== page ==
And yet, when your wealth increases, V’amarta bilvavechakochi v’otzem yadi asah li et hachayil hazeh(and you say in your heart, “my strength and the work of my hands made all this possible”), vizacharta et Hashem Elokecha(and you will then remember God), ki hu hanotein lecha koach la’asot chayil– it is He who gives you the ability to accumulate great wealth. Be humble. And there are other examples.
But then there are some pesukimthat seem like hybrid statements, including even the previous one. Bnei Yisrael, you have accumulated great wealth, you have achieved a lot in your lifetimes but it is God who gave you the foundation for your achievements. Or ki lo al halechem l’vado yichyeh ha’adam– not by the bread, the money, the living that you make for yourself, not on that alone can you live – ki al kol motza phi Hashem yichyeh ha’adam– but you can also live on sustenance that God provides. You can provide and God can provide. A combination. And finally, V’achalta, v’savata, u’veirachta (you will eat, you will be satiated and you will bless God). You ate, you enjoyed, you earned it, but God had a hand in it.
As we approach Rosh Hashana and get ready to begin saying selichotI would like to explore a well-known Rambam and perhaps offer a possible insight into the Teshuva process.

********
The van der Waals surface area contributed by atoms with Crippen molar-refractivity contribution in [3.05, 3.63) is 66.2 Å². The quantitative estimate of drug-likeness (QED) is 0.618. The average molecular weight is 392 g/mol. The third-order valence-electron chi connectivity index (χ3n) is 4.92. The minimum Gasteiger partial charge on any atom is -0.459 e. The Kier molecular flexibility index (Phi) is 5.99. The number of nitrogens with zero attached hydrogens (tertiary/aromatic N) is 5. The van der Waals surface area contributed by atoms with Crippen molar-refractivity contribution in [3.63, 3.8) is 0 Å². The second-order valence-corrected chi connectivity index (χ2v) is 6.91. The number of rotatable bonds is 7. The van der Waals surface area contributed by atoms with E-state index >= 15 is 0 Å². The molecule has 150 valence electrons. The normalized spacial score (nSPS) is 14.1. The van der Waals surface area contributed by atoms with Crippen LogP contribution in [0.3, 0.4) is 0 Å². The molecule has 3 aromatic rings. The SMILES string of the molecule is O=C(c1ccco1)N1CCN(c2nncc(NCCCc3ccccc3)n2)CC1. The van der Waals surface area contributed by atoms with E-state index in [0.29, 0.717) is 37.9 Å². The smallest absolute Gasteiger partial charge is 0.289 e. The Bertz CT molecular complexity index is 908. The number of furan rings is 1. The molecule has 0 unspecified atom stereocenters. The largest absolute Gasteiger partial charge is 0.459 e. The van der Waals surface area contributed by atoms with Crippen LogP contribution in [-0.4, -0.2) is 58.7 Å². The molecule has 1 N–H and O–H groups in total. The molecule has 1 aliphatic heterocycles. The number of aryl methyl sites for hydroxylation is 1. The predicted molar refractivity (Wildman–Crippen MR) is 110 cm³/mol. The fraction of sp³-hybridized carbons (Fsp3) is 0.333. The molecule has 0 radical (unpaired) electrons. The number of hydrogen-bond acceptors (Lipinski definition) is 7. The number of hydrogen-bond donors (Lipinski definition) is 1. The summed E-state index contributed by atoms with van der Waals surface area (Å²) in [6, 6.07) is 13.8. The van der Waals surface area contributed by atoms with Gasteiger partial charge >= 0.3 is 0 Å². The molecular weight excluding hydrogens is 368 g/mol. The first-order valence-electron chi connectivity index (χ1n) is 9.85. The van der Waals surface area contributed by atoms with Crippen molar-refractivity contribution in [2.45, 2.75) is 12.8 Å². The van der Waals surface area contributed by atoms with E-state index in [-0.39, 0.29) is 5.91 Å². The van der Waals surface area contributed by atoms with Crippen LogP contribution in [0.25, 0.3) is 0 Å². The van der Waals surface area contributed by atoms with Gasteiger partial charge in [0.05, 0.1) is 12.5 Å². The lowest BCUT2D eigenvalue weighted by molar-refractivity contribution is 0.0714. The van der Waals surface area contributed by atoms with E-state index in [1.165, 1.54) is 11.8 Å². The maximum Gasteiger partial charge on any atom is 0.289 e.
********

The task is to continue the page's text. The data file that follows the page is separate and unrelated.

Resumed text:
The Rambam writes in Hilchot Teshuva, Perek 2 Halacha 2 that there are four stages within the Teshuva process:
- Azivat HaChetwhere a person decides to stop the sinning and cease from the aveira.
- Kabbalahwhere a person commits to not commit the aveira
- Charatawhere a person regrets the past.
- Viduiwhere a person actually verbalizes the sorrow and regret around the aveira.
What is particularly curious is that others, such as the Chovot Halevavot, also enumerate these same four steps in the teshuva process, but they reverse steps 2 and 3 and place regret before a commitment to not commit the aveiraagain. Their rational, which is in many ways intuitive, is that a person is generally motivated to decide to not sin again only if she or he truly regrets their sin. The reverse emphasizes this even more- if one doesn’t regret the sin, why would one commit to not violate it again?! First, we decide to stop sinning, we then regret the sin and only then we decide and promise to not commit the aveira again.
Why would the Rambam write that we should commit to stop the sin before regretting the fact that sinned?
Like many Jews of a certain era, I was reared on stories of the trepidations of the Yamim Noraim – how entire towns in Europe would be terrroized, how people would walk around in apprehension of the approaching Yom Hadin, how every Jew would spend copious amounts of time reckoning with his or her flaws and foibles, how the Baalei Mussar pounded into their adherents the anguish awaiting the unrepentant sinner and his community. I do not doubt the veracity of those accounts but I can state that I do not see it anymore. It is not only that times have changed.
Rosh Hashana and Yom Kippur in different ways are both construed as festive days – Rosh Hashana as indicated by Nechemia (8:10) and Yom Kippur as the happiest day of the year (Masechet Taanit 26b). Rav Kook’s primary thesis in Orot Hateshuvah was that repentance is supposed to be joyous, not just the outcome of forgiveness but the entire process of repentance. For sure, this was a new idea, and dissented from the more doleful approach of the Baalei Musar. To Rav Kook’s mind, the teshuvah of joy spoke more closely to the hearts of a modern generation. If repentance is not joyful, something is wrong. How so?